But it was Friday night as I left work that it hit me that I was down to a week. A very busy week, and not without Even More Drama than usual. But as I walked the tunnels to the metro, it fully hit me that I was down to a week. And even though I'm 90 percent ready to go back, I'm really going to miss everyone. And a lot of things. The sense of opposite-of-nostalgia was overwhelming. It stayed with me throughout the evening, and I woke up with it.

Saturday roundup

When the Times does not suck, it does not suck; and this is a good take on Qatar.

If I may say so, this is, overall, a very good take on the nuclear posture review.


And this is a very good take on how there is no "limited strike" on North Korea. Key excerpt:
Unfortunately, the tactical advantages of American stealth and surprise don’t produce a crystal-clear situational awareness and understanding of American intent for our adversaries. Wartime surprise does what it’s supposed to do: confuses and overwhelms the adversary. That surprise is intended to so discombobulate an opponent that they can’t formulate an effective response until it’s all over. But if you’re trying to prevent further escalation, confusion is exactly what you’re trying to avoid on the other side.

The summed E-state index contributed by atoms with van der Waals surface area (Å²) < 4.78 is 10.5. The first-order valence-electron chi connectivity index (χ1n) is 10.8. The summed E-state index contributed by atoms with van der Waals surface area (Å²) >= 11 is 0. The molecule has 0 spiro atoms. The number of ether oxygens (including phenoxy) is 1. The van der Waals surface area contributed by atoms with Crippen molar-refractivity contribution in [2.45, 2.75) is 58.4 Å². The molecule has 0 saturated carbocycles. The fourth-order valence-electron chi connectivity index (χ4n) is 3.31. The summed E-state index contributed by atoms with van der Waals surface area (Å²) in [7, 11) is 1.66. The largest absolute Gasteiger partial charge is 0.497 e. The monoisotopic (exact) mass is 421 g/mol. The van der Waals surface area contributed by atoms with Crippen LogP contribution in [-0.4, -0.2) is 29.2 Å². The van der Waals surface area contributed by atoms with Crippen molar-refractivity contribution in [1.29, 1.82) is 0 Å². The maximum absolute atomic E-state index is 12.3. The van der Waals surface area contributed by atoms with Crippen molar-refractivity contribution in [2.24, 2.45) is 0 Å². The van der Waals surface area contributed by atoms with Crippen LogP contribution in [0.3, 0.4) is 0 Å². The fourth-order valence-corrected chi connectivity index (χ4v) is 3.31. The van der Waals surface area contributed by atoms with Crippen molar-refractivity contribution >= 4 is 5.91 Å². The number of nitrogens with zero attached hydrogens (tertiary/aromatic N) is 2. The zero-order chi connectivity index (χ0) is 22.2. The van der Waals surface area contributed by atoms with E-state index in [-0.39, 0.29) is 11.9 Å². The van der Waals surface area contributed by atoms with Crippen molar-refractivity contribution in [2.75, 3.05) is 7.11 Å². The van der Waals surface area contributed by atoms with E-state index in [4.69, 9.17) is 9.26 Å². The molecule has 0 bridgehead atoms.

There is severe poverty in the United States.
 
Conversion "therapy" is evil.

On the amazing Judge Aquilina and how needed she is in a nation that refuses to listen to women.

I'm glad people are getting more involved and even running for office, but given how bad presidents can get, we need politicians to be more, not less, professional.

This man thinks that the main lesson from Hillary's defeat is that women belong in the kitchen, but a better take is that her candidacy was transformative. As the article says, "Look at all the breakthroughs women have made in the last century, and you’ll notice how many of them involved just making their presence in some new place seem matter of fact."

Look at photos from last weekend's second-anniversary women's march. Have no qualms about the lack of endorsement from the very problematic Linda Sarsour.

Enjoy some fine-art level trolling from the Guggenheim.